McSally, Sinema, Ducey and Garcia win primaries after Aug. 28 voting
Registered Arizona voters went to the polls on Aug. 28 to select their Republican and Democratic nominees for key races this November.
Closely followed races included the race for governor, where current Governor Doug Ducey ran again, a senator to replace Jeff Flake's seat, and in Arizona's Second Congressional District, where Representative Martha McSally vacated her seat to run for senator.
The following are the winners of key Republican and Democratic races, as well as a summary of their platforms.
Republican Governor Candidate - Doug Ducey
While campaigning for re-election, Ducey planned to tout Arizona’s growing economy, balanced budget and lowered taxes. During his first term, Ducey increased funding to fight the opioid epidemic, cleared the backlog of child safety cases in the state and worked to secure Arizona’s southern border. Ducey has promised to increase funding for Arizona schools without increasing taxes.
Democratic Governor Candidate - David Garcia
Throughout his career in academia and government, David Garcia studied Arizona’s education system, and his campaign put quality education for all Arizonans at its core. Garcia’s website said he plans to protect immigrants and women while rooting out corruption and investing in a more equitable economy focused on new technology and clean energy.
Republican Senatorial Candidate - Martha McSally
Martha McSally, who served as a representative in the second district of Arizona, ran for senator on platforms which included funding border security and fighting against gun restrictions. McSally is a supporter of border-wall construction. Before she was in politics, she served in the Air Force and was deployed to Saudi Arabia, Iraq and Afghanistan.
Democratic Senatorial Candidate - Kyrsten Sinema
Kyrsten Sinema based her platform on her experience of growing up in poverty, according to her campaign video. She worked to pass “tough” immigration laws, get funding for veterans and fight against cuts in education funding and healthcare for children and elderly, according to her website.
First Congressional District: This district encompasses areas north of Tucson including Oro Valley and parts of Marana. It is the largest congressional district in the state.
Like McSally, Wendy Rogers also served in the Air Force before beginning her political career. According to her website, she supports gun rights, stopping tax dollars from funding abortion organizations and “preserving traditional marriage” between a man and a woman.
Tom O’Halleran, who ran unopposed, supports investment in education, including elementary schooling and making higher education more accessible. He also supports the expansion of healthcare access, especially in rural areas, and improving VA services for veterans, according to his website.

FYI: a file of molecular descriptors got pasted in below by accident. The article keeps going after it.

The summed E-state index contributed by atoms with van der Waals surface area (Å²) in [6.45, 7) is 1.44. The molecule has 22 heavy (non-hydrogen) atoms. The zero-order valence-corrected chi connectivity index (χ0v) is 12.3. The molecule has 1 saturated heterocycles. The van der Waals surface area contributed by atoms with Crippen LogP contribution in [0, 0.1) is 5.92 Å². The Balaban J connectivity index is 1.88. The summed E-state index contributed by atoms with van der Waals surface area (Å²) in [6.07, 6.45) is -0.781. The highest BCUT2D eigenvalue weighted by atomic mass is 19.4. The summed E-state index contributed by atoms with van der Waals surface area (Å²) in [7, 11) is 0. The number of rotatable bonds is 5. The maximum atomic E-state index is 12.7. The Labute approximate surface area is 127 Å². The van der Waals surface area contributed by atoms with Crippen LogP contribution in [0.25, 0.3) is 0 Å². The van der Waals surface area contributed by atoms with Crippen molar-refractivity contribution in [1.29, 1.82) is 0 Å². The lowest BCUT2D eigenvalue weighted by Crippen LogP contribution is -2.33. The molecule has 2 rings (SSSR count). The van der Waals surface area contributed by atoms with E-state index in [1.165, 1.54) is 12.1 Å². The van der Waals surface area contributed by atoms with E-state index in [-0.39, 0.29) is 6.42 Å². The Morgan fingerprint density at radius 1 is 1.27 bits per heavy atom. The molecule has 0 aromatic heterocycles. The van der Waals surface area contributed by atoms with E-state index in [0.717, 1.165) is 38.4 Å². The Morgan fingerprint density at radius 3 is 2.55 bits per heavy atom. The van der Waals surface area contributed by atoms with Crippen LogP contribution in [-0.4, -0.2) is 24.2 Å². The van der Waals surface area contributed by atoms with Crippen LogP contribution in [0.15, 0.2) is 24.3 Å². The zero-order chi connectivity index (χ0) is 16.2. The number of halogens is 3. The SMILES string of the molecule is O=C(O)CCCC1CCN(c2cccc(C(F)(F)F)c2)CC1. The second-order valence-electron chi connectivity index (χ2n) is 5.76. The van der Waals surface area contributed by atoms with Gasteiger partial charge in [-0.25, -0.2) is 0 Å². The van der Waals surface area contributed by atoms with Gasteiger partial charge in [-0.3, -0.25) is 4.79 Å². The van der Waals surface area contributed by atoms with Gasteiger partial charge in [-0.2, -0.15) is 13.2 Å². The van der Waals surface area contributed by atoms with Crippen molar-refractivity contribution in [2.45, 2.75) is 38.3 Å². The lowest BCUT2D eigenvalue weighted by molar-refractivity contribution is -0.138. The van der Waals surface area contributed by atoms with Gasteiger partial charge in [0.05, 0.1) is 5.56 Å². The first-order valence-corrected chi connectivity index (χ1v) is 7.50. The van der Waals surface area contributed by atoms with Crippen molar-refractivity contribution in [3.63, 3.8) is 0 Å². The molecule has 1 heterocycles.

Second Congressional District: The district includes portions of Eastern Tucson as well as parts of Cochise county. It was most previously held by Martha McSally, who is running for the senate seat vacated by Jeff Flake.
Márquez Peterson has served as the president and CEO of the Tucson Hispanic Chamber of Commerce since 2009. Her platform includes empowering businesses to grow the economy, securing the border, balancing the national budget and helping veterans integrate into civilian life, according to her website.
A former U.S. representative, Ann Kirkpatrick looked to rejoin the House after a failed bid to defeat Senator John McCain in 2016. According to her website, Kirkpatrick promised to improve the education system, protect Arizona farmland, pay down the national debt and protect Social Security and Medicare.
Third Congressional District: This district includes portions of Tucson including the UA campus and stretches south to Santa Cruz county.
- Nicolas Pierson
A Nogales native, Pierson grew up with his Mexican relatives on both sides of the US and Mexican border and has worked as a finical advisor. Pierson has promised to protect Arizona’s Southern border and work to solve immigration. As a congressman, Pierson would seek to expand local youth and community programs as well as opportunities for vocational training.
- Raul Grijalva
Grijalva has served in the House of Representatives since 2002 after starting his political career as a community organizer in Tucson. In Congress, Grijalva has supported campaign finance reform, expanding social security, ‘Medicare for all’, raising the federal minimum wage, and immigration reform. Grijalva plans to protect tribal and LGBTQ rights as well as Arizona’s national parks.
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